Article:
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Minnesota runner has taken quite the road in reaching career No. 600 at Fargo Marathon

Tom Perri has withstood a cancer diagnosis to continue to do what he loves best

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Tom Perri of Maple Grove, Minn., shown here running the Fargo Marathon in 2013, plans on running his 600th career marathon in Fargo on Saturday.
Submitted photo
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FARGO — Talk about a busy week. Tom Perri ran the Sugarloaf Marathon and the Pine Tree Marathon, both in Maine, on Sunday and Monday respectively. He drove to Fargo on Wednesday with plans to run a marathon in Breckenridge, Minn., on Thursday.

Then it’s back to Fargo for the Essentia Fargo Marathon on Saturday.

That will be career No. 600.

“Running has always been easy to me,” said Perri, who has won 176 races of different distances. “I’ve never done speedwork, I’ve never done any of those crazy workouts. If I’m hurting, I take a day off.”

He’s done all that without letting a prostate cancer diagnosis in 2018 detour his efforts. It was a crossroads of sorts on whether he wanted to continue with his passion. He remembers the day and how the decision came about.

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“I sat down on my couch with a six-pack of Hamm’s beer and a bottle of bourbon and made a decision to do my life as is,” Perri said. “Every day has been the same.”

He’s run 124 marathons or ultra-marathons since that day. To put that in perspective, in an educated guess, there may be less than 10,000 people in the world who have completed 124 in that time span and Perri accomplished it dealing with medical issues.

The ability to be a pacer has been the catalyst to 600. Those are the runners who carry signs to help runners target their finishing time.

It’s an art. Moreover, the 60-year-old Perri, who lives in Maple Grove, Minn., has the ability to be a pacer for a multiple of finishing times. On Saturday, he’ll pace the 6-hour group but has done pacing at 4 hours and faster.

“Some people have a natural pace, I can do a variety of pace times,” he said. “I’ve paced everything from the super fast to the super slow. To me, it came real easy. I knew how to run 7-minute miles or 6-minute miles. I knew by my effort and breathing.”

His first 26.2-mile race was in 1993 at the Twin Cities Marathon. In a unique twist, the Sunday race came the night after his brother’s wedding.

“It was one of those things where I showed up at 1:30 in the morning, sitting in a car in my tux,” Perri said. “I changed, went and did the marathon and went back to watch the opening of gifts.”

The thought of frequency came at a 2002 marathon in Omaha when he found himself sitting with a table of guys who combined had about 2,500 marathons to their credit. They were working on their “50 States Marathon Club” status, a feat that requires a marathon in every state.

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MORE FARGO MARATHON COVERAGE:
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Images from Saturday's Essentia Health Fargo Marathon.
Sam Westerberg wins first marathon after six previous marathon races.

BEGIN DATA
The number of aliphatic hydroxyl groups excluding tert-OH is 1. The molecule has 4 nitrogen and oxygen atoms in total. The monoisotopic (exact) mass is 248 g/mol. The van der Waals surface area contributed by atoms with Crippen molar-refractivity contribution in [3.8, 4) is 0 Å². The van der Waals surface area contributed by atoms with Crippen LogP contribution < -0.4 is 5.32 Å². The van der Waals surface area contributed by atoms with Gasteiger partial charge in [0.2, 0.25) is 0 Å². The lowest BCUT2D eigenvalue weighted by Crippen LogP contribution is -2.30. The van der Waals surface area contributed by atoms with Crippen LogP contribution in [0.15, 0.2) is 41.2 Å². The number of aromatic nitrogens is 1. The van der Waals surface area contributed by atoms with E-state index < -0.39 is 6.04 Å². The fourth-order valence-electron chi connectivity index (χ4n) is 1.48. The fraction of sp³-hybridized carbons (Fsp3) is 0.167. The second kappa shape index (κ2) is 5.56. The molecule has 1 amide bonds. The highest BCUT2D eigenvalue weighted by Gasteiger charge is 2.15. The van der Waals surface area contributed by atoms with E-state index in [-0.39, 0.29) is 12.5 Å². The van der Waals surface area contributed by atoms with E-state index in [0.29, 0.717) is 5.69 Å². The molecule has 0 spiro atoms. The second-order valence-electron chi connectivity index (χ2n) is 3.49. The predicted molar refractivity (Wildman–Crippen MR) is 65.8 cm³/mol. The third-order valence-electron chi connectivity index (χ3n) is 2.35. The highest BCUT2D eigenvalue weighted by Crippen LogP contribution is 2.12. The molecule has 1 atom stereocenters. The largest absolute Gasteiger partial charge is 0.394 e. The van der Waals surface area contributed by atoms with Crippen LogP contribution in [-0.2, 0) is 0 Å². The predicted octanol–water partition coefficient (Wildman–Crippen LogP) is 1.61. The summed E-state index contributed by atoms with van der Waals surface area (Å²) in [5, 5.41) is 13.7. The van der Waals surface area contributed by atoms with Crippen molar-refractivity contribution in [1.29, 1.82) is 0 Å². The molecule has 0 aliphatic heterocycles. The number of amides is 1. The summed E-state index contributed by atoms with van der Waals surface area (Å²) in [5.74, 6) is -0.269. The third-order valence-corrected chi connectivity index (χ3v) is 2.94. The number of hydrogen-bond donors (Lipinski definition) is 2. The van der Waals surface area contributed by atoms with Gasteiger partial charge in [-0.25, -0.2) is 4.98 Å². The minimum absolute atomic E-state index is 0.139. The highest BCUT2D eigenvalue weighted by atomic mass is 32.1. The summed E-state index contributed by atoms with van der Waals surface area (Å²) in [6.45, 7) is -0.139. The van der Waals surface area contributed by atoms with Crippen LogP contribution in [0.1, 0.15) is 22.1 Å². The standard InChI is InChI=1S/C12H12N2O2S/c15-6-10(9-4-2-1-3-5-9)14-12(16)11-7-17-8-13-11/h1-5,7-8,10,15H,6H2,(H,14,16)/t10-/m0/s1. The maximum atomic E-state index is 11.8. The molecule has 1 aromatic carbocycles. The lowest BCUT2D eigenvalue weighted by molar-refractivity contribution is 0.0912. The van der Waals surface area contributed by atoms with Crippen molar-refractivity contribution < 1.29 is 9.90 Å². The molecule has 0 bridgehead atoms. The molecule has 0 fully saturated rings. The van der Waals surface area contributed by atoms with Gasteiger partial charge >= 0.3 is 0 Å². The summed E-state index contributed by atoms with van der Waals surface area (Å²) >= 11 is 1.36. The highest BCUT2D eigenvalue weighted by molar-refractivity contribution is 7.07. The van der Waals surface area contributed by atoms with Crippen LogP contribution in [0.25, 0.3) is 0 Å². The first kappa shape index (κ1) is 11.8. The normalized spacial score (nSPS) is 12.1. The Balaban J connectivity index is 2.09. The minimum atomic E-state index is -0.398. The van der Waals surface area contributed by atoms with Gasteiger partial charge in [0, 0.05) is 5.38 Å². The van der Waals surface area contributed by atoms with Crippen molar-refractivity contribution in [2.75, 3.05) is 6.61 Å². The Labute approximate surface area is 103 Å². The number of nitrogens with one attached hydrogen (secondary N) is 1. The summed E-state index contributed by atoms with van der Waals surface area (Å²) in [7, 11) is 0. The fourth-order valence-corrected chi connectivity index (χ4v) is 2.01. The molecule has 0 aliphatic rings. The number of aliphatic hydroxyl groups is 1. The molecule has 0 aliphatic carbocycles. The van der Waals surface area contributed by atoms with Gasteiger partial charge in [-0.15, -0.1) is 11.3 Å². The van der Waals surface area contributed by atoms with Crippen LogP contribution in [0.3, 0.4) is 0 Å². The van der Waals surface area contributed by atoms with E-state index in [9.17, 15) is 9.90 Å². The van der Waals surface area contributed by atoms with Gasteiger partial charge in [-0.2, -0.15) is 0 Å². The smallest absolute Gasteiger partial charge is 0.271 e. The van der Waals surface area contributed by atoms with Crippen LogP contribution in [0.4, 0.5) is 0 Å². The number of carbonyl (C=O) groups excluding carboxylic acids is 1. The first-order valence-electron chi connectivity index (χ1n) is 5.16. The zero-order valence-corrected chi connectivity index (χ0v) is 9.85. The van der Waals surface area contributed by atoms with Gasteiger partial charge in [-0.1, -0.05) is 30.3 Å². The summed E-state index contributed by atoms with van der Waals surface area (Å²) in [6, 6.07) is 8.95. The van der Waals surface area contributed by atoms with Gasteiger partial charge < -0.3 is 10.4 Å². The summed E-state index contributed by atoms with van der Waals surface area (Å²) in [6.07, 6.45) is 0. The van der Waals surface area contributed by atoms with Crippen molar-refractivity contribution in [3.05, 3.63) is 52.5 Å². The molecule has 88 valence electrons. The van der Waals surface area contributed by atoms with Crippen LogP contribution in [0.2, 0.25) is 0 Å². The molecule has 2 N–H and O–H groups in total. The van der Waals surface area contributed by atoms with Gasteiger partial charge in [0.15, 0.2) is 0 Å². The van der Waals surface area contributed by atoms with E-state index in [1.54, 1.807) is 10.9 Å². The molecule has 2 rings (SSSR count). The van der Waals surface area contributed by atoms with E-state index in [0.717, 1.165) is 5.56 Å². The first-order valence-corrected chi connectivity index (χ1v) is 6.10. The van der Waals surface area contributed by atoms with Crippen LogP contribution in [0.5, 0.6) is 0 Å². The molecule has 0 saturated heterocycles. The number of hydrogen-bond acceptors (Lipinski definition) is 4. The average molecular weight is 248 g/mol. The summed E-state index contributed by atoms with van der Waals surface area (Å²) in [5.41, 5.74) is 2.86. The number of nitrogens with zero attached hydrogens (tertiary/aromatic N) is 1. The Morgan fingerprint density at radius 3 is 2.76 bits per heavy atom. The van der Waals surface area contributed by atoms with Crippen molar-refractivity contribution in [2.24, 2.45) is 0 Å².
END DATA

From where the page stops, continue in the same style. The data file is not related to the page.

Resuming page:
One of those who finished the Fargo Marathon was Jim Simpson, an 80-year-old California man who finished in 2,122nd marathon. He retired at age 43 and needed something to channel his life.
The two winners of Saturday's Essentia Health Fargo Marathon 10K men's and women's races hail from Rio Rancho, New Mexico, and Hillsboro, North Dakota, just 1,311 miles apart.
The soon-to-be married couple from St. Michael, Minnesota won their second race together Saturday
It's the second time the 37-year-old from Selkirk, New York has won a marathon, with Saturday's Fargo Marathon being her 24th attempt
It's the first marathon win for the 29-year-old from Minneapolis, who ran six previous marathons before Saturday.
WDAY and InForum are live from the Fargo Marathon and will carry the action beginning at 7 a.m. Saturday, May 21.
NDSU redshirt freshman Jake Arason took the men's race, while 5K veteran Lindsey Green took the women's race.

It’s one reason runners do the low-key Breckenridge run on Thursday, since the course flip flops between North Dakota and Minnesota over the Red River and can be counted in one of the two states.

Perri is an entrenched member of the 50-state club. He’s done all 50 five times. He has Vermont remaining to do all 50 six times and the plan is to knock that off in July.

He has 10 left to do all 50 seven times and 22 remaining to do them all eight times. That is his plan. Perri’s original goal of doing all 50 states 14 times has been modified.

Since the inception of the Fargo Marathon in 2005, he’s missed it only three times.

“It’s a fun atmosphere,” Perri said. “Everybody there puts on a spectacular race and in the 50-stater, Fargo is one of those that is on the bucket list.”

Related Topics: FARGO MARATHONFARGO
Jeff would like to dispel the notion he was around when Johannes Gutenberg invented the printing press, but he is on his third decade of reporting with Forum Communications. The son of a reporter and an English teacher, and the brother of a reporter, Jeff has worked at the Jamestown Sun, Bismarck Tribune and since 1990 The Forum, where he's covered North Dakota State athletics since 1995.
Jeff has covered all nine of NDSU's Division I FCS national football titles and has written three books: "Horns Up," "North Dakota Tough" and "Covid Kids." He is the radio host of "The Golf Show with Jeff Kolpack" April through August.
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